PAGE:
As businesses and their Principal Representatives prepare to submit their service provider licence applications to the Financial Service Commission of Ontario (FSCO) starting May 1, 2014, they need to be aware of new regulatory developments, which provide important information concerning:
FAQ: Do I need a licence?
FAQ: What is a “service provider”?
FAQ: What is a “Principal Representative”?
New regulatory developments
Here is a summary of the most recent regulatory developments affecting service providers. Visit Ontario E-Laws for more detail.
Licence application start date and licence enforcement date
FSCO will be accepting service provider licence applications starting May 1, 2014. Licences will be required November 1, 2014.
Listed Expenses and Licence Applicability
This regulation sets out the type of expenses related to Statutory Accident Benefits covered by the licensing system, and the time period when a licence is required for a service provider to receive direct payment from an insurer.
“Listed expenses” are expenses for the goods and services covered by the Health Claims for Auto Insurance Guideline Size: ## kb. These listed expenses are the assessments, examinations, reports, forms plans, goods and services that need to be billed through Health Claims for Auto Insurance (HCAI) on an Auto Insurance Standard Invoice (OCF-21). A service provider will need a licence to submit invoices through HCAI and to receive direct payment from auto insurers for these listed expenses. An insurer will not be allowed to pay a service provider for listed expenses if the business does not hold a licence as of November 1, 2014.
In order to submit invoices through HCAI and receive direct payment from auto insurers for listed expenses, a service provider must have a valid licence at two points in time:
- The date when the assessment, examination, report, form, plan, good or service was provided (as indicated by the “date of service” on the OCF-21 form); and
- The date when the invoice (OCF-21) is received by HCAI.
Service providers who do not have a licence will still be able to submit invoices for listed expenses through HCAI for dates of service that are before November 1, 2014.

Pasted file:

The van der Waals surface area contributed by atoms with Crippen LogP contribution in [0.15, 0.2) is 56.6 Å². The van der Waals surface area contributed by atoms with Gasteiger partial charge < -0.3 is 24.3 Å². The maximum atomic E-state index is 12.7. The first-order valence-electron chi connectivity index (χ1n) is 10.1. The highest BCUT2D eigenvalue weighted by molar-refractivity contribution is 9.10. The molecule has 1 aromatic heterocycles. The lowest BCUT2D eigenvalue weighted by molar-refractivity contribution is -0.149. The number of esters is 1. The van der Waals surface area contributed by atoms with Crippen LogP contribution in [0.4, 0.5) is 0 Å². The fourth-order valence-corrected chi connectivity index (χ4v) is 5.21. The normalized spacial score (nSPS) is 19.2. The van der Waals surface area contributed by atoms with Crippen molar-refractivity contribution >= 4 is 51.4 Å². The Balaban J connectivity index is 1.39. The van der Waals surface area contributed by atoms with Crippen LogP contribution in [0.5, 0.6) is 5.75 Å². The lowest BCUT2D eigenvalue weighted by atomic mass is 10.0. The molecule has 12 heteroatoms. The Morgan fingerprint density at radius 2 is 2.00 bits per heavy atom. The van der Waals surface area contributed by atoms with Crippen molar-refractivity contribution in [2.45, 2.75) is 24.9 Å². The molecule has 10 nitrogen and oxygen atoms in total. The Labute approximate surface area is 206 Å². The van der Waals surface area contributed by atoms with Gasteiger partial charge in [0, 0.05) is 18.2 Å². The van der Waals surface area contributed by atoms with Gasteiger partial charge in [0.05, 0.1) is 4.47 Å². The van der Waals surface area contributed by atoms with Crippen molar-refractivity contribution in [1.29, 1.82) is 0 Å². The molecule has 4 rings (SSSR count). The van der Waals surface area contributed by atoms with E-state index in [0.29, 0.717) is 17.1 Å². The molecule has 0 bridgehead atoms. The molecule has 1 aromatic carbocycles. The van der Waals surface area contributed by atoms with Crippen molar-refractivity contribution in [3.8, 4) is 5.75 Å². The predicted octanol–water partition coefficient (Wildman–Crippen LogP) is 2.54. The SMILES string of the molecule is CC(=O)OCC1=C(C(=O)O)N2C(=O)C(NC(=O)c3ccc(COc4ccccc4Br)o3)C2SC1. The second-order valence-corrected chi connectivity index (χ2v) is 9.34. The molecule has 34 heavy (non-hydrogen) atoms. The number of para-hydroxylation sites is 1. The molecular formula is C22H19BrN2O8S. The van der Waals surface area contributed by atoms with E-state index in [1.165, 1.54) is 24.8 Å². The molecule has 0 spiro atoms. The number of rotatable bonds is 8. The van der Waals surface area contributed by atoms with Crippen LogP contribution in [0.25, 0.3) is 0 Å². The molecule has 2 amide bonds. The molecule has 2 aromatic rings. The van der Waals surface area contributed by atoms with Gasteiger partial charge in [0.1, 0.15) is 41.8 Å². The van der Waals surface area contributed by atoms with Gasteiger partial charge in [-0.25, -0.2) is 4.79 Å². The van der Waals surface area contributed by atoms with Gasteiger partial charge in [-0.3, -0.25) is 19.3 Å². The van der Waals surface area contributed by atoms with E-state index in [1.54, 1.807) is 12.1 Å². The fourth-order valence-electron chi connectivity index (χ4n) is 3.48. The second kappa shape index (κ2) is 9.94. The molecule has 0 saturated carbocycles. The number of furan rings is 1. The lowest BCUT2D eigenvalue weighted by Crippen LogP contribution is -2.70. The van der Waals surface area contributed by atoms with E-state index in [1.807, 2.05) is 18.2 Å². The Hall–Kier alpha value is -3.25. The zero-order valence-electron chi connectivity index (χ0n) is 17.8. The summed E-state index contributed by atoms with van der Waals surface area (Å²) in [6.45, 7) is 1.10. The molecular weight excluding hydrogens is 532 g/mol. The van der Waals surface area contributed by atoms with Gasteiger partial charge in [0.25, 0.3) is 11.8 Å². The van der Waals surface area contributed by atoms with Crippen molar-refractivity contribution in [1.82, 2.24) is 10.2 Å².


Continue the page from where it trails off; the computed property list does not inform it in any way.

On November 1, 2014, service providers who do not have a licence can seek payments directly from claimants who, in turn, can seek reimbursement from their insurer.
To maintain their licence, service providers will be expected to meet prescribed business standards . This means that service providers will be expected to:
- provide certain information to insurers upon request within a given timeframe;
- comply with proper invoicing practices;
- implement processes to periodically review documents submitted to insurers;
- observe record retention requirements;
- establish and implement policies and procedures to ensure compliance;
- report important changes in the business to FSCO; and
- submit an Annual Information Return (AIR) to FSCO.
The licensing regulation sets out qualifications for a licence and circumstances when a licence may be revoked, suspended or surrendered. FSCO may initiate a compliance evaluation at any time, randomly or based on information obtained from various sources, such as the licence application, the Annual Information Return, or from complaints. Based on the outcome of an evaluation, the Superintendent may take enforcement action.
For example, the Superintendent will have the authority to refuse, suspend, amend or revoke a licence.
If a service provider’s licence has been suspended, revoked, or surrendered, the service provider will not be able to submit invoices for listed expenses through HCAI or receive direct payment from auto insurers for listed expenses unless the licence is reinstated.
FSCO is a regulatory agency of the Ministry of Finance who regulates certain financial services sectors conducting business in Ontario (read more).